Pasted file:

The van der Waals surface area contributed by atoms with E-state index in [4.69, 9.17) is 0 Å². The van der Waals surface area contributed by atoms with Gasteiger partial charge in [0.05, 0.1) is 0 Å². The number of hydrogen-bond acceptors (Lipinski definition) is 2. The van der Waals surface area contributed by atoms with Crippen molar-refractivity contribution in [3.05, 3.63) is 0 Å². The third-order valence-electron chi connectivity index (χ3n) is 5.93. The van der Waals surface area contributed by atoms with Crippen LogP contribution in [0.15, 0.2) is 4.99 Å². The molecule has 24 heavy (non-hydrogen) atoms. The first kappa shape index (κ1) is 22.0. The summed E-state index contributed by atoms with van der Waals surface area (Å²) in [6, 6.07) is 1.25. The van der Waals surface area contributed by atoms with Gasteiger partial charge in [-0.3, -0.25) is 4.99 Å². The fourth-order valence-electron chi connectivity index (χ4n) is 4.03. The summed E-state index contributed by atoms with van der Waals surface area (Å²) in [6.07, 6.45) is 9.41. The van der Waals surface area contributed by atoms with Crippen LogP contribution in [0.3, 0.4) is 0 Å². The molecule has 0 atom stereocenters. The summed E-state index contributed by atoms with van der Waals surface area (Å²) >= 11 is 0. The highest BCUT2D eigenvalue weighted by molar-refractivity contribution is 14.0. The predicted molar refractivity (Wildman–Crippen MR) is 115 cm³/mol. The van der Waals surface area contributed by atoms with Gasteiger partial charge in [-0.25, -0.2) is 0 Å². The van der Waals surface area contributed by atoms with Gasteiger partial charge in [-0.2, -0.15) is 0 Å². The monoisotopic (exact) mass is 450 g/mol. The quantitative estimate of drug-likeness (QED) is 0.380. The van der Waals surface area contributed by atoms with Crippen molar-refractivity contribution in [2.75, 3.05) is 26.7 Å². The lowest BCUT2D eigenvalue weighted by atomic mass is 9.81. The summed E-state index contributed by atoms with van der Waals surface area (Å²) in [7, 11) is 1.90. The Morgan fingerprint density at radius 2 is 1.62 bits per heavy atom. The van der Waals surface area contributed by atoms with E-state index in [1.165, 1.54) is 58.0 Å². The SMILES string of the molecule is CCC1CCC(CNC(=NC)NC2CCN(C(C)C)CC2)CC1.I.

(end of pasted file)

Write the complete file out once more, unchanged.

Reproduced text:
The van der Waals surface area contributed by atoms with E-state index in [4.69, 9.17) is 0 Å². The van der Waals surface area contributed by atoms with Gasteiger partial charge in [0.05, 0.1) is 0 Å². The number of hydrogen-bond acceptors (Lipinski definition) is 2. The van der Waals surface area contributed by atoms with Crippen molar-refractivity contribution in [3.05, 3.63) is 0 Å². The third-order valence-electron chi connectivity index (χ3n) is 5.93. The van der Waals surface area contributed by atoms with Crippen LogP contribution in [0.15, 0.2) is 4.99 Å². The molecule has 24 heavy (non-hydrogen) atoms. The first kappa shape index (κ1) is 22.0. The summed E-state index contributed by atoms with van der Waals surface area (Å²) in [6, 6.07) is 1.25. The van der Waals surface area contributed by atoms with Gasteiger partial charge in [-0.3, -0.25) is 4.99 Å². The fourth-order valence-electron chi connectivity index (χ4n) is 4.03. The summed E-state index contributed by atoms with van der Waals surface area (Å²) in [6.07, 6.45) is 9.41. The van der Waals surface area contributed by atoms with Crippen LogP contribution in [0.3, 0.4) is 0 Å². The molecule has 0 atom stereocenters. The summed E-state index contributed by atoms with van der Waals surface area (Å²) >= 11 is 0. The highest BCUT2D eigenvalue weighted by molar-refractivity contribution is 14.0. The predicted molar refractivity (Wildman–Crippen MR) is 115 cm³/mol. The van der Waals surface area contributed by atoms with Gasteiger partial charge in [-0.25, -0.2) is 0 Å². The van der Waals surface area contributed by atoms with Gasteiger partial charge in [-0.2, -0.15) is 0 Å². The monoisotopic (exact) mass is 450 g/mol. The quantitative estimate of drug-likeness (QED) is 0.380. The van der Waals surface area contributed by atoms with Crippen molar-refractivity contribution in [2.75, 3.05) is 26.7 Å². The lowest BCUT2D eigenvalue weighted by atomic mass is 9.81. The summed E-state index contributed by atoms with van der Waals surface area (Å²) in [7, 11) is 1.90. The Morgan fingerprint density at radius 2 is 1.62 bits per heavy atom. The van der Waals surface area contributed by atoms with E-state index in [1.165, 1.54) is 58.0 Å². The SMILES string of the molecule is CCC1CCC(CNC(=NC)NC2CCN(C(C)C)CC2)CC1.I.